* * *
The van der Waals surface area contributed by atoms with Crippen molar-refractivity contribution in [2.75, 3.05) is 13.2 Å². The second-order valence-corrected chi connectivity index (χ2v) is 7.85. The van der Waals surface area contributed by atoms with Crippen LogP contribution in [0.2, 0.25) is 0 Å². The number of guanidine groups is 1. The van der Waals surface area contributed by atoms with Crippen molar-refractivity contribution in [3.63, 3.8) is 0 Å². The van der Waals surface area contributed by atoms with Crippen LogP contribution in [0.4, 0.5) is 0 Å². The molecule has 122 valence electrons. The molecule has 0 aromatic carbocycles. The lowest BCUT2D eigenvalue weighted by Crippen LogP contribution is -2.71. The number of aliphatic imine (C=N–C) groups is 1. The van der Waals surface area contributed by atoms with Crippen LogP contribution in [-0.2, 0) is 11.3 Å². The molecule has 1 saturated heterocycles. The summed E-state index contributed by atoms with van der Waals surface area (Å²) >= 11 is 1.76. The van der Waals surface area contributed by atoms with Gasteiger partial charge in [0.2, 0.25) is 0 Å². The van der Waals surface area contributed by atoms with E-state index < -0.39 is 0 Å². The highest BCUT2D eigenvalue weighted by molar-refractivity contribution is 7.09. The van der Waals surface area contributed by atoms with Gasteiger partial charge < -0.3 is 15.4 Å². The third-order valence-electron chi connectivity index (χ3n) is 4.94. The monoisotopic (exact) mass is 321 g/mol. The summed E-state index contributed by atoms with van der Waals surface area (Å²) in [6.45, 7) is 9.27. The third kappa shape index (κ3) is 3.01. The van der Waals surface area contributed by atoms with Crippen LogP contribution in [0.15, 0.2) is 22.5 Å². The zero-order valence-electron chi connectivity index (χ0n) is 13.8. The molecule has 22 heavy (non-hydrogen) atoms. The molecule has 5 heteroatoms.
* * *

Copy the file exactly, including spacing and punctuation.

The van der Waals surface area contributed by atoms with Crippen molar-refractivity contribution in [2.75, 3.05) is 13.2 Å². The second-order valence-corrected chi connectivity index (χ2v) is 7.85. The van der Waals surface area contributed by atoms with Crippen LogP contribution in [0.2, 0.25) is 0 Å². The number of guanidine groups is 1. The van der Waals surface area contributed by atoms with Crippen molar-refractivity contribution in [3.63, 3.8) is 0 Å². The van der Waals surface area contributed by atoms with Crippen LogP contribution in [0.4, 0.5) is 0 Å². The molecule has 122 valence electrons. The molecule has 0 aromatic carbocycles. The lowest BCUT2D eigenvalue weighted by Crippen LogP contribution is -2.71. The number of aliphatic imine (C=N–C) groups is 1. The van der Waals surface area contributed by atoms with Crippen LogP contribution in [-0.2, 0) is 11.3 Å². The molecule has 1 saturated heterocycles. The summed E-state index contributed by atoms with van der Waals surface area (Å²) >= 11 is 1.76. The van der Waals surface area contributed by atoms with Gasteiger partial charge in [0.2, 0.25) is 0 Å². The van der Waals surface area contributed by atoms with E-state index < -0.39 is 0 Å². The highest BCUT2D eigenvalue weighted by molar-refractivity contribution is 7.09. The van der Waals surface area contributed by atoms with Gasteiger partial charge < -0.3 is 15.4 Å². The third-order valence-electron chi connectivity index (χ3n) is 4.94. The monoisotopic (exact) mass is 321 g/mol. The summed E-state index contributed by atoms with van der Waals surface area (Å²) in [6.45, 7) is 9.27. The third kappa shape index (κ3) is 3.01. The van der Waals surface area contributed by atoms with Crippen LogP contribution in [0.15, 0.2) is 22.5 Å². The zero-order valence-electron chi connectivity index (χ0n) is 13.8. The molecule has 22 heavy (non-hydrogen) atoms. The molecule has 5 heteroatoms.